In this series of blogs, I’ll explore some Blue Prism ‘hacks’ or tips I have accumulated over the years. Where possible I’ll acknowledge the developer or person who first enlightened me to the possibility of using Blue Prism this way. But first, a warning: a lot of these techniques are not supported or endorsed by Blue Prism or myself. Working ‘outside the box’ may cause unintended consequences to your object, process or environment. That said, I have seen all these used without any obvious adverse effects.
Summary: Use the Windows Run-As function to run Blue Prism as another user with different access rights than the currently logged in user.
In single sign-on AD environments, Blue Prism starts in the context of the currently logged in user. Normally this isn’t an issue, but in some cases you need a more creative approach. For instance, if you are logged in as a Runtime Resource (Robot) for testing and need to access Blue Prism functions that the robot account can’t - e.g. typically Runtime Resources can’t edit processes, but you’ll often need edit access to test or debug development correctly.
In these cases, you can use the Windows Run-As function to start Blue Prism as another user to get the access you require - but there is a trick to it.
Typically, you Shift+right-click in Windows to access the Run-As function. If you do this with the standard shortcut that Blue Prism creates, you won’t see the option. This is because of a restriction with this shortcut.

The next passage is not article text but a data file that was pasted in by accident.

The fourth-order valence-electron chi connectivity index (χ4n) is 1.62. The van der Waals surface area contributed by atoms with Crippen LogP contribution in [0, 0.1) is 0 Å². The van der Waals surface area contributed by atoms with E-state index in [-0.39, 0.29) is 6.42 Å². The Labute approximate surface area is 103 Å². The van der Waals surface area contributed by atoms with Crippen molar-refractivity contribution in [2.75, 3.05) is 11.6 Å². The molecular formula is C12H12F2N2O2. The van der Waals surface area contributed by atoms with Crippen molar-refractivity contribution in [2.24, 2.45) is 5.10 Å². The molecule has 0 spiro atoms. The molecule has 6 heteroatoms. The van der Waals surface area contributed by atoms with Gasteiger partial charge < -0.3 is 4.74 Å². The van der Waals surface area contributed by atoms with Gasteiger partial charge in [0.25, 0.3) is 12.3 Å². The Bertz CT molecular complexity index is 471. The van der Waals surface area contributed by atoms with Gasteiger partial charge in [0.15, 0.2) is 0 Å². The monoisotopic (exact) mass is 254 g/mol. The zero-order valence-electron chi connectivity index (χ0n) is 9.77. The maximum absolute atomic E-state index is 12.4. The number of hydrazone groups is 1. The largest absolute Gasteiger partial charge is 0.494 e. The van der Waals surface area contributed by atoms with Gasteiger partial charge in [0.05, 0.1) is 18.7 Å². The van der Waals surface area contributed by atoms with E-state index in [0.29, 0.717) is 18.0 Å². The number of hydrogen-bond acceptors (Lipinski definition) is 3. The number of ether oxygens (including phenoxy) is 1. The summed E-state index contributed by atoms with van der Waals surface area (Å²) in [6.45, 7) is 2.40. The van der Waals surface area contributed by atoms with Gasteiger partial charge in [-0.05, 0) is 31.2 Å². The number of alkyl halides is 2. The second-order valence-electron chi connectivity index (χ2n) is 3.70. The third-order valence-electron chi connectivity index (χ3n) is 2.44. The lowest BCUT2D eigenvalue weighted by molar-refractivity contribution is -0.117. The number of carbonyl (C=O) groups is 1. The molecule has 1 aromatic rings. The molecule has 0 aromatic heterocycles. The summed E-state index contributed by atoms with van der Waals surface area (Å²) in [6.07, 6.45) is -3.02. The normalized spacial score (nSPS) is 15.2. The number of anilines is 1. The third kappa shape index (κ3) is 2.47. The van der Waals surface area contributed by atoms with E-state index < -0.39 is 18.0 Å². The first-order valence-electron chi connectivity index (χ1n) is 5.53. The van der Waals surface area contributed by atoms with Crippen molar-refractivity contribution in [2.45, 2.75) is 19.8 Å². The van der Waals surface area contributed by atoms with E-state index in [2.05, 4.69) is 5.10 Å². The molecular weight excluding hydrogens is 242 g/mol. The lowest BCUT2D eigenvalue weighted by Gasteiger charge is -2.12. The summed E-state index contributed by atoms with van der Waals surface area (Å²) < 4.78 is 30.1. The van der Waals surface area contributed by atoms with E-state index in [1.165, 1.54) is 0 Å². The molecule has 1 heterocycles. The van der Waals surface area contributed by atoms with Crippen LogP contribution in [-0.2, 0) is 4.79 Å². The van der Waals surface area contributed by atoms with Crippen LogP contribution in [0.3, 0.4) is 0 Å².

To work around this issue, just create a new shortcut from the Blue Prism program folder.
This will add another shortcut to the desktop. Now Shift+right-click this one and you’ll see the option to run as a different user.
This doesn’t bypass any governance or auditing; it just allows you to use multiple users for Blue Prism under the same logged in account.
There are also use cases for this tip such as authenticating or running single sign-on applications using credentials from another AD forest (not currently supported by Blue Prism, even in forests that have trusts established).
This hack isn’t perfect, though. If you are running Blue Prism as a different user, accessing some functions (like connections to the Exchange server) may not work, as Blue Prism will use the context of the account logged into Blue Prism, not the account logged into Windows.
If you have any other tips or hacks let me know by leaving a comment below or through LinkedIn.